During saffron (Crocus sativus) spice production, large amounts of floral biowaste are generated. It was the aim of this study to develop a value-added product from saffron floral biowaste to be used as a natural cosmetic ingredient. HPLC-PDA-MS analysis of saffron flower extracts revealed the presence of flavonols with the highest amounts in the acetone extract. Kaempferol-3-O-sophoroside was identified as the main flavonoid in the acetone extract (saffron flower acetone extract). Saffron flower acetone extract and kaempferol-3-O-sophoroside were tested in HaCaT cells for potential effects on cell migration, proliferation, and for anti-inflammatory properties. Saffron flower acetone extract concentration dependently (50-200 µg/mL) augmented cell proliferation, as indicated by an increased BrdU-incorporation, while kaempferol-3-O-sophoroside (1-50 µM) had no effect. Furthermore, treatment of HaCaT cells with saffron flower acetone extract, but not with kaempferol-3-O-sophoroside, concentration-dependently increased vascular endothelial growth factor secretion (control 49.72 pg/mL vs. saffron flower acetone extract at 200 µg/mL 218.60 pg/mL). Cell migration was determined using time-lapse microscopy and a modification of the scratch-wound assay in which saffron flower acetone extract significantly improved wound closure compared to the untreated control. Overproduction of the proinflammatory cytokines interleukin-8 and interleukin-6 in HaCaT cells was induced by TNF-α. Kaempferol-3-O-sophoroside (10-50 µM), but not saffron flower acetone extract, inhibited TNF-α-induced IL-8 secretion. The effect was comparable to 10 µM hydrocortisone (positive control). Interestingly, saffron flower acetone extract further increased IL-6 levels in TNF-α-treated HaCaT cells in a concentration-dependent manner. In summary, the pronounced wound healing properties of saffron flower acetone extract present a promising application for the cosmetic industry.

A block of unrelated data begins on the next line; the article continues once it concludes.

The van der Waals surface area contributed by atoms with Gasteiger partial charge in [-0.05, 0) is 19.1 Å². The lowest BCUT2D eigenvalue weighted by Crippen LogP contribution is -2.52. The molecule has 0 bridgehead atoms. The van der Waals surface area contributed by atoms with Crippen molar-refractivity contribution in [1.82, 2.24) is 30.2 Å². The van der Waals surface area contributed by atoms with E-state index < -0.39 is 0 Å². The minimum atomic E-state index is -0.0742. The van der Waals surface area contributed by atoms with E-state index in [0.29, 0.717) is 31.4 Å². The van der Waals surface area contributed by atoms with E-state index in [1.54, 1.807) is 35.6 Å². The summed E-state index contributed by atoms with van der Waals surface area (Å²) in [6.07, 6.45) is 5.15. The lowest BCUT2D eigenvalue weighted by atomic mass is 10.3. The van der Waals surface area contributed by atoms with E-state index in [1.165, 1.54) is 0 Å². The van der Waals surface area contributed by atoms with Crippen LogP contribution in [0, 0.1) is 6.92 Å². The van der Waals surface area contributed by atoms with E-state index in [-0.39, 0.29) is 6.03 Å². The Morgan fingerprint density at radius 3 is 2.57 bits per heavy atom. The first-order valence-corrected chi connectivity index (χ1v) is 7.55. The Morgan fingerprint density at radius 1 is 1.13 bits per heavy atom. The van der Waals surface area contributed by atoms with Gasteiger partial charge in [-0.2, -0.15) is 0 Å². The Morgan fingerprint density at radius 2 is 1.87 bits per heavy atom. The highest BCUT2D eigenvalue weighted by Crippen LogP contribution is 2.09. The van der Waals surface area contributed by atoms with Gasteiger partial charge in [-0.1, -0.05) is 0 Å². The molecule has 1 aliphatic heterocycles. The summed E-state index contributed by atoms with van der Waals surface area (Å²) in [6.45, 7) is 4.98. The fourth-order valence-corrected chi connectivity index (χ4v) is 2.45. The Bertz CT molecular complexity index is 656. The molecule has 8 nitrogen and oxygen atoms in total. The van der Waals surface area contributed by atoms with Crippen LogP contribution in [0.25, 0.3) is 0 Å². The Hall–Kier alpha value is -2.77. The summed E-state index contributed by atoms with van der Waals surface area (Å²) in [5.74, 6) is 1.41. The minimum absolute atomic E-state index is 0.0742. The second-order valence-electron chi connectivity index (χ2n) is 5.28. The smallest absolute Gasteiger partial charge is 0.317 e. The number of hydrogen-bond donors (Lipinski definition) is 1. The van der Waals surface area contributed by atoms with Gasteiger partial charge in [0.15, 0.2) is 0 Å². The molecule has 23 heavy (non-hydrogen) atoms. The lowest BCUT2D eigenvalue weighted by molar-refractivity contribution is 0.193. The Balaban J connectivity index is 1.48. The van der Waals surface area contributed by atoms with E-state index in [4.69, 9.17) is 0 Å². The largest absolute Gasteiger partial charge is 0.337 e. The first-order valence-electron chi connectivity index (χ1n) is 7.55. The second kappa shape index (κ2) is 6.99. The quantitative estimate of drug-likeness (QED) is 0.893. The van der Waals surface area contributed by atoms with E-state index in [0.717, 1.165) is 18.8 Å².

Georg Thieme Verlag KG Stuttgart · New York.